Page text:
Skip to main content



Asani v. Abundant Life Worship Center of Lincoln Park, N.J., Inc.

A-3856-08T2 (N.J. Super. App. Div. 2010) (Unpublished)
  • Opinion Date: October 26, 2010
  • E-Mail

CONTRACTS; RESCISSION — Rescission of a contract is a remedy for a unilateral mistake, but only where the mistake is of sufficient consequence to make the contract unconscionable, in a situation where the mistake relates to a material feature of the contract, and had been made by one who had exercised reasonable care.

Owners purchased an entire sixteen acre parcel of land. A church purchased some adjacent land. While the sixteen acre parcel’s owners were overseas, the church approached the owners’ son to discuss the purchase of unimproved land within the parcel. The son recalled discussions of $300,000 per acre. The son received authorization from his parents to accept an offer of $350,000 per acre. The church, however, authorized a purchase of what it believed to be six acres for a total of $350,000. The final contract, drafted by both parties’ attorneys, described six acres to be sold for the $350,000. The church assumed the obligation to subdivide the purchased property. Thus, the owners would not have any variance obligations if either selling or using the remaining property. The son signed the contract on his parent’s behalf; the parents never signed the agreement, though they admitted that they authorized their son to act on their behalf.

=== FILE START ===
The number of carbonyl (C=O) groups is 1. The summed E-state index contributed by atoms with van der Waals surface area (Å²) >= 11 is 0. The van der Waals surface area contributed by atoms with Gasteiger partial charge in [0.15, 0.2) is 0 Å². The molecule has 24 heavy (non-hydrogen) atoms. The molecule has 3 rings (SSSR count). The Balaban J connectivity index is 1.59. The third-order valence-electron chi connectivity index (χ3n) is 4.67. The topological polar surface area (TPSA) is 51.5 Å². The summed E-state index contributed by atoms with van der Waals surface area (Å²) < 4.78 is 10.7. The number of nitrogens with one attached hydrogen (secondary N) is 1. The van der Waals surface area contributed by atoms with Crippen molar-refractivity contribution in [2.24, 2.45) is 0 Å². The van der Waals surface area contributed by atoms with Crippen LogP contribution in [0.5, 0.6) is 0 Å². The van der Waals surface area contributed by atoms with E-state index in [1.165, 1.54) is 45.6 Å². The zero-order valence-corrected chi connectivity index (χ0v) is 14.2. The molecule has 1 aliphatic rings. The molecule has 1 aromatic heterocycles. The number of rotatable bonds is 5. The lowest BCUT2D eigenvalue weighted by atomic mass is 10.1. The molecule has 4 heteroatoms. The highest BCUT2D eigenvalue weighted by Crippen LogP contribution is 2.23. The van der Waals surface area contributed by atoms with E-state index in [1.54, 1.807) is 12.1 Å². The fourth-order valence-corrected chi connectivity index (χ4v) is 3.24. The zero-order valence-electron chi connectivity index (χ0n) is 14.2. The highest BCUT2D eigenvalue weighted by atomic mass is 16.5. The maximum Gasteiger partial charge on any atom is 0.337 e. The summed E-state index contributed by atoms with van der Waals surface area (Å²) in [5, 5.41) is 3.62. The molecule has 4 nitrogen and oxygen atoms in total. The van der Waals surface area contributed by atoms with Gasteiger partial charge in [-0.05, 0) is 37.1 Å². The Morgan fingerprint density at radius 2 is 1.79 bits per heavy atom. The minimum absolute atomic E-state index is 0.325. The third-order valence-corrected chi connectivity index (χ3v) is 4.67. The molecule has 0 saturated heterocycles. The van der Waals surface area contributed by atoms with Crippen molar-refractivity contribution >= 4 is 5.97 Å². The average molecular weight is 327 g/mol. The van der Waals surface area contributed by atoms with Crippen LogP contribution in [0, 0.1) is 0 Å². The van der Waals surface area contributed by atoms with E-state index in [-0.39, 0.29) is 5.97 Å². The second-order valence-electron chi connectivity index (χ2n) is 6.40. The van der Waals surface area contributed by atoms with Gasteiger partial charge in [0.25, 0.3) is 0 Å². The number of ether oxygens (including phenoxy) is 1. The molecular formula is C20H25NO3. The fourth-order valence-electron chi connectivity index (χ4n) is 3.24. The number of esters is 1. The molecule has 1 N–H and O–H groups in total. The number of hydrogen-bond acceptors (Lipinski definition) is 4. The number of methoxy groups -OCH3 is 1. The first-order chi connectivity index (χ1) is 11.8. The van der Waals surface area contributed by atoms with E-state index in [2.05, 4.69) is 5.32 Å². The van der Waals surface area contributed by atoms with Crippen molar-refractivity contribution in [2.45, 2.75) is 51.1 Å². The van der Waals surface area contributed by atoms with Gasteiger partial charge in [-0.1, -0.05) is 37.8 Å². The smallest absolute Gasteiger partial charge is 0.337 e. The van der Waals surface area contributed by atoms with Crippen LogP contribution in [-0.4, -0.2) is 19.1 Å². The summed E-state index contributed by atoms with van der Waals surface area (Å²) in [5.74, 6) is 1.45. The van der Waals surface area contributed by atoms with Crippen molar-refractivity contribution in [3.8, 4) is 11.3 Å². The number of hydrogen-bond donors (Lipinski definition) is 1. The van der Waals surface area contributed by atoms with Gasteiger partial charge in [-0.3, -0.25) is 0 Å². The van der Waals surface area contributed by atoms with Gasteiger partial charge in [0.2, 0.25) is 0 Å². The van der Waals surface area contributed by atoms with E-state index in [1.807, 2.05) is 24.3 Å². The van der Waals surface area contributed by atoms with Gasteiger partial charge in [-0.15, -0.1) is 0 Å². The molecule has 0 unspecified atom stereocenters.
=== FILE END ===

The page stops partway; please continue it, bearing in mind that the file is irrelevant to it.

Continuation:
Upon returning from overseas, the father saw the contract and immediately notified his attorney that a mistake had been made. The church wanted to proceed under the contract terms, but the father refused. The father filed suit seeking rescission of the contract due to unilateral mistake, i.e., his failure to detect an erroneous price in a contract. The church sued for specific performance of the agreement. The owners presented evidence that they would not have agreed to the price, notably declining to sell a five to six acre section of their parcel for $750,000 a year earlier. However, evidence was submitted that the value of the property without improvements and approvals needed for development would have resulted in a value of only $147,000. The lower court ruled that the parcel’s owners established a unilateral mistake on their part, but had not established the inequity or uncertainty needed to warrant either rescission or avoidance of specific performance. The Court found there was no evidence of overreaching, misrepresentation or fraud by the church when dealing with the owners’ son, and that the owners failed to establish that the sale price was unconscionable. It granted specific performance.

The Appellate Division affirmed, holding that rescission of a contract is a remedy for a unilateral mistake, but only where the mistake is of sufficient consequence to make the contract unconscionable, in a situation where the mistake relates to a material feature of the contract, and had been made by one who had exercised reasonable care. The Court found the lower court was not required to accept the earlier rejected offer of $750,000 as proof sufficient to establish that the sale price was unconscionable, when another expert report offered a much lower valuation of the unimproved land in its then as-is condition.


MEISLIK & MEISLIK
66 Park Street • Montclair, New Jersey 07042
tel: 973-783-3000 • fax: 973-744-5757 • info@meislik.com